Sanders Releases Pharma Pricing Plan, Housing Shortage Continues
July 31, 2017
Senator Bernie Sanders has released a plan meant to limit over-priced drugs. The debt ceiling also continues to approach, with the GOP debating how best to deal with it. The U.S. oil rig count is up again, along with housing prices, as the market continues to deal with a shortage of properties.
- GOP Congress to face debt ceiling debate. On Friday, U.S. Treasury Secretary Steven Mnuchin released a statement to congress saying that the federal borrowing limit must be raised by September 29th or else there could be a risk of the government running out of money. The borrowing limit of nearly $20 trillion was reached in March. Since then, the Treasury Department has been relying on cash-conservation measures. When the government runs out of money to write Social Security checks or pay interest on debt, financial markets can experience turmoil. Mnuchin expressed that he does not plan on prioritizing payments; rather, the government should honor all of its obligations and raise the debt limit. This decision will also clash with the end of the fiscal year on September 30th and potential issues could arise if Congress does not authorize new spending for 2018. In addition, some lawmakers want to reduce spending caps established during the Obama Administration. While consequences are increasing, as stated by Mnuchin, the debt limit continues to be a complicated political dilemma. [WSJ]
- Sanders to unveil rule requiring drug companies to set fair prices. Sen. Bernie Sanders (I-Vt.) plans to unveil a new rule that forces pharmaceutical companies to set reasonable prices for drugs that are developed through federal research dollars. This new rule would be an amendment to the Federal Food, Drug, and Cosmetic Act and is the senator’s most recent attempt of thwarting pharmaceutical company Sanofi Pasteur from obtaining a license to create a vaccine for the Zika virus with the U.S. army. This move of pursuing a patent will block other companies from being able to produce and sell the vaccine at a lower price. Sanofi Pasteur has received $43 million from the Department of Health and Human Services and is expecting approximately $130 million more for future testing. Under Sanders’ new rule, federal agencies and nonprofits that receive federal funding would have to sign a reasonable pricing agreement before handing over exclusive rights to drugs or vaccines. [The Hill]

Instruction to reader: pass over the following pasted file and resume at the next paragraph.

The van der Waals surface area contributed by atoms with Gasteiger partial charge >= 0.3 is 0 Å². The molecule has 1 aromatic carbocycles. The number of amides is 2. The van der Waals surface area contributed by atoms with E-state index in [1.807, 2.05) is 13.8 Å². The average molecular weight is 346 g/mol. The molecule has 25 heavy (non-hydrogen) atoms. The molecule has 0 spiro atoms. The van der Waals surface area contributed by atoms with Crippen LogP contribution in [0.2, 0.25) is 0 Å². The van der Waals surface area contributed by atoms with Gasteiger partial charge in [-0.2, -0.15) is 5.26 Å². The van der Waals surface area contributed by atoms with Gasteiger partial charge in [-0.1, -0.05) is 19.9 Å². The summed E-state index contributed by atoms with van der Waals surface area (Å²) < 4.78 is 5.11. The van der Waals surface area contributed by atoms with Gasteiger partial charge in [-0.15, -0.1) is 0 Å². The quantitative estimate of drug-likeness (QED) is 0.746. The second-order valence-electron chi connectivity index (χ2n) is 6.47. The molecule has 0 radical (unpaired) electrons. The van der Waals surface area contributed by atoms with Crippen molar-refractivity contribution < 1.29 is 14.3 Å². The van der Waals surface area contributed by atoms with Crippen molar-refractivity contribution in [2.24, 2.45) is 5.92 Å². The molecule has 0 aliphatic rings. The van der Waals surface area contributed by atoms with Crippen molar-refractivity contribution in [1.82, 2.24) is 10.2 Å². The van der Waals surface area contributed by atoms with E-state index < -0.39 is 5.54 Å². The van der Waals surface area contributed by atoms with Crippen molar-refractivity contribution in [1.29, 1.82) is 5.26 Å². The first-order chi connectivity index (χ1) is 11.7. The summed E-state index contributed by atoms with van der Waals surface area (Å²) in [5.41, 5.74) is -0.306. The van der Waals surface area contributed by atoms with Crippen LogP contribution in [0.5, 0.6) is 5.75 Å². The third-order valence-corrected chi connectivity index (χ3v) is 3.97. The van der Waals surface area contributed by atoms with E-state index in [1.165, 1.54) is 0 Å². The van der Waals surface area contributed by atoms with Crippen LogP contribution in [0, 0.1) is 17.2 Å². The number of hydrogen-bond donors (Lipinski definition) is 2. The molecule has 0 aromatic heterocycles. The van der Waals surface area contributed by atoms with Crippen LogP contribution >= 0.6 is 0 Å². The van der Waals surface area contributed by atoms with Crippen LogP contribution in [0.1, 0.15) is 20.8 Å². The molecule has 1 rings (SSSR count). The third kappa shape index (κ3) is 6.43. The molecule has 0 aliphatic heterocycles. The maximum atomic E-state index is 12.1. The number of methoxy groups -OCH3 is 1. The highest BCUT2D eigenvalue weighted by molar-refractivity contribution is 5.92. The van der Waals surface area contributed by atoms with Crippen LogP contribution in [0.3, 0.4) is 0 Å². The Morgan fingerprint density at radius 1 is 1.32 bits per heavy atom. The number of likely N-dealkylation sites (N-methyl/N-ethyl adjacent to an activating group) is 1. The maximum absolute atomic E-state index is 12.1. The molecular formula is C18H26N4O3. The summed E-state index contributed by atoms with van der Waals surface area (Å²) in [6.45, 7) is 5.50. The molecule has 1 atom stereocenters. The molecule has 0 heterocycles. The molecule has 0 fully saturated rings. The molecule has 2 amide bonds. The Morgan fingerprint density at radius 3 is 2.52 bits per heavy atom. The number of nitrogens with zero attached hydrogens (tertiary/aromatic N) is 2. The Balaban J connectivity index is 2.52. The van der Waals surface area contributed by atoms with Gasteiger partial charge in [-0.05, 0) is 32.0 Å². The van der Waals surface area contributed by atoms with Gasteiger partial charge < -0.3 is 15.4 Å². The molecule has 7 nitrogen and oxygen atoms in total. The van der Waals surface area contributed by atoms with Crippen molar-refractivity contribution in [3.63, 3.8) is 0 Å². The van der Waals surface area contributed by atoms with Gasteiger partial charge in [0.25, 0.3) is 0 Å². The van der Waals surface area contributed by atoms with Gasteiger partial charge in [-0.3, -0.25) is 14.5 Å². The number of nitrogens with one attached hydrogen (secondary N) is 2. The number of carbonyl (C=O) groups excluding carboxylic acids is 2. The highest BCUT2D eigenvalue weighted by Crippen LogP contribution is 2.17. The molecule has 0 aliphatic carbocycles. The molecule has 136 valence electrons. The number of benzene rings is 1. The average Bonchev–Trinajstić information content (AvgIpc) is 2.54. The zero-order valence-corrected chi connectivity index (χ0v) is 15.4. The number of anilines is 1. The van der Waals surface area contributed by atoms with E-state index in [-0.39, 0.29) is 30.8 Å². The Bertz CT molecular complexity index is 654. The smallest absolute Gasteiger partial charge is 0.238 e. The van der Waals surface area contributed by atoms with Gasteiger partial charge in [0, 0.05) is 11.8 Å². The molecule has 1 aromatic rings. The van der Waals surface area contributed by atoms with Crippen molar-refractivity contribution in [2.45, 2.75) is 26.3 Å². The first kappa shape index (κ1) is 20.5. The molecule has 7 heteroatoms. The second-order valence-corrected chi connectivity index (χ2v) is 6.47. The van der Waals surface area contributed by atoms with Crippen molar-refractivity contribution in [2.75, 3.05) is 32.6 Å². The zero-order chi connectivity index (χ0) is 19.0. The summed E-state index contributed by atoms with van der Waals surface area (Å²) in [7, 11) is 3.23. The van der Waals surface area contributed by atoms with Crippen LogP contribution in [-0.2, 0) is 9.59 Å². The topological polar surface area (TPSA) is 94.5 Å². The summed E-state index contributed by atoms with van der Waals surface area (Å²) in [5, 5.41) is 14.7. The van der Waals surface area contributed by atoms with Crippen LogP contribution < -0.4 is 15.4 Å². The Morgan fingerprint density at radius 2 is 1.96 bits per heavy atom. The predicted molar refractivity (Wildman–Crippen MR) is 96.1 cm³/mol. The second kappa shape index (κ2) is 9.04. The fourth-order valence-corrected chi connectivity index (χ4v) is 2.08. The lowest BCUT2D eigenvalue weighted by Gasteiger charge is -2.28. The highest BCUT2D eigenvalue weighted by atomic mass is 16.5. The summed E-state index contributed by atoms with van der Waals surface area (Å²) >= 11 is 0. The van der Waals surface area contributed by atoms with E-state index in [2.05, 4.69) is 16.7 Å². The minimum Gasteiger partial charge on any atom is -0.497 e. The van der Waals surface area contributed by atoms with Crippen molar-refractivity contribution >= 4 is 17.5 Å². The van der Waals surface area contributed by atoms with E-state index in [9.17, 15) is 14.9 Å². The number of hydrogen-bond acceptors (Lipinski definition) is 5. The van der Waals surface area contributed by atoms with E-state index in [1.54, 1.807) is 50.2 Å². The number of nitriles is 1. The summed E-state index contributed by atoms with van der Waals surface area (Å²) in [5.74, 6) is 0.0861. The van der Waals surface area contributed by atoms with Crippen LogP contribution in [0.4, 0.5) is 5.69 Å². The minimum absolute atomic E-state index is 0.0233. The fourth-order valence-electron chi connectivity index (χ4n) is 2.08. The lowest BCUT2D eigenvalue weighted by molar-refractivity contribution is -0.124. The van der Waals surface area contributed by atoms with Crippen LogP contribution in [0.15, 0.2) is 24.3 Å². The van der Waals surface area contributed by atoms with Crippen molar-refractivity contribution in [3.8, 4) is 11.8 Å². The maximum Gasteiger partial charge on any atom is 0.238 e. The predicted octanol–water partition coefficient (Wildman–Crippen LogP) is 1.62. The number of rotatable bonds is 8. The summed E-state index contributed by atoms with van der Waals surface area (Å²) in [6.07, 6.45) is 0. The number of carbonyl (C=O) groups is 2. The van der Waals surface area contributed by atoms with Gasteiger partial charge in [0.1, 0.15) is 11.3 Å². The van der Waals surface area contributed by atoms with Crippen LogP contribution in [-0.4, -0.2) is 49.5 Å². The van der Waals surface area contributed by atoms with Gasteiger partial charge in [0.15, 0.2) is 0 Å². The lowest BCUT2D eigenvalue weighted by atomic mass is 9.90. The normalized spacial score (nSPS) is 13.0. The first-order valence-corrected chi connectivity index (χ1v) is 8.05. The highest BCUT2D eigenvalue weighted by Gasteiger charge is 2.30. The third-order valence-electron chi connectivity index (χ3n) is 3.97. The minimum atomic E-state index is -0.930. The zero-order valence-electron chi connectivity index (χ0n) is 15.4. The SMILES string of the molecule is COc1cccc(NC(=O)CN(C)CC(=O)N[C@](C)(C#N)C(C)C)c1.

Economic Indicators & News
- U.S. oil-rig count up a third time this month. On Friday, Baker Hughes reported that the number of active U.S. rigs drilling for oil increased by 2 to 766 rigs for the week. The oil-rig count tallied a fall of 1 rig last week, after two consecutive weeks of gains. In addition, the total active U.S. rig count, including oil and natural-gas rigs, increased by 8 at 958. September West Texas Intermediate crude barely changed from the level it was traded at before the data was released. It was up a slim 63 cents at $49.67 a barrel. [Market Watch]
- U.S. previously owned home sales rise; limited by shortage of properties. After three consecutive months of decline, the number of contracts to buy previously owned U.S. homes was up in June. Nevertheless, the housing market still remains limited by a shortage of properties available for sale. The Pending Homes Sales Index, based on contracts signed last month, increased 1.5% which was more than double the expected increase of 0.7%. Economists speculate that the increase in pending sales in June suggests that home sales are likely to increase as well. However, the rebound still only undid a small portion of the decline in the last couple of months. The housing market is expected to recover over time despite recent weaknesses but homebuilders are still having trouble closing the housing inventory gap. [Reuters]